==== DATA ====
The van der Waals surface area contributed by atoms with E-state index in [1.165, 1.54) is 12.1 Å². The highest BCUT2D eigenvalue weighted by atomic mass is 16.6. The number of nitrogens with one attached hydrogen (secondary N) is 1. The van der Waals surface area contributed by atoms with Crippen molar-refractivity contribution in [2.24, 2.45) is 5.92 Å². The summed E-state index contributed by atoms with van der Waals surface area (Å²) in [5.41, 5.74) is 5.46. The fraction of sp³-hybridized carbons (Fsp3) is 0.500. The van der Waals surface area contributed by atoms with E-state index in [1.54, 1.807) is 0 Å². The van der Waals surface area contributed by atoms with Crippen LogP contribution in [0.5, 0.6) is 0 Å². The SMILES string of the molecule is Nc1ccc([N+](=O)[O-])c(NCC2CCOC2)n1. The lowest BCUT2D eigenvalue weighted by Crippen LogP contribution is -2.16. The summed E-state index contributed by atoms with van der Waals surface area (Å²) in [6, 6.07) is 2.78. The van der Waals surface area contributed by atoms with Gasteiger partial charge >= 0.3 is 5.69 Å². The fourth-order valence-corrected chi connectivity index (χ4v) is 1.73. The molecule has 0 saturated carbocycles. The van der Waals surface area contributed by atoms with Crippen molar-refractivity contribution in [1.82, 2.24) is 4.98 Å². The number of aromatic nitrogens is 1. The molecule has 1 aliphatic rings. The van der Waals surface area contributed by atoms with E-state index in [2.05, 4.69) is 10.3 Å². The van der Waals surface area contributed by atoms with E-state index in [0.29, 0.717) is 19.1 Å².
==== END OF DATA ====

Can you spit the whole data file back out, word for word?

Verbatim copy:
The van der Waals surface area contributed by atoms with E-state index in [1.165, 1.54) is 12.1 Å². The highest BCUT2D eigenvalue weighted by atomic mass is 16.6. The number of nitrogens with one attached hydrogen (secondary N) is 1. The van der Waals surface area contributed by atoms with Crippen molar-refractivity contribution in [2.24, 2.45) is 5.92 Å². The summed E-state index contributed by atoms with van der Waals surface area (Å²) in [5.41, 5.74) is 5.46. The fraction of sp³-hybridized carbons (Fsp3) is 0.500. The van der Waals surface area contributed by atoms with E-state index in [1.54, 1.807) is 0 Å². The van der Waals surface area contributed by atoms with Crippen LogP contribution in [0.5, 0.6) is 0 Å². The SMILES string of the molecule is Nc1ccc([N+](=O)[O-])c(NCC2CCOC2)n1. The lowest BCUT2D eigenvalue weighted by Crippen LogP contribution is -2.16. The summed E-state index contributed by atoms with van der Waals surface area (Å²) in [6, 6.07) is 2.78. The van der Waals surface area contributed by atoms with Gasteiger partial charge >= 0.3 is 5.69 Å². The fourth-order valence-corrected chi connectivity index (χ4v) is 1.73. The molecule has 0 saturated carbocycles. The van der Waals surface area contributed by atoms with Crippen molar-refractivity contribution in [1.82, 2.24) is 4.98 Å². The number of aromatic nitrogens is 1. The molecule has 1 aliphatic rings. The van der Waals surface area contributed by atoms with E-state index in [2.05, 4.69) is 10.3 Å². The van der Waals surface area contributed by atoms with E-state index in [0.29, 0.717) is 19.1 Å².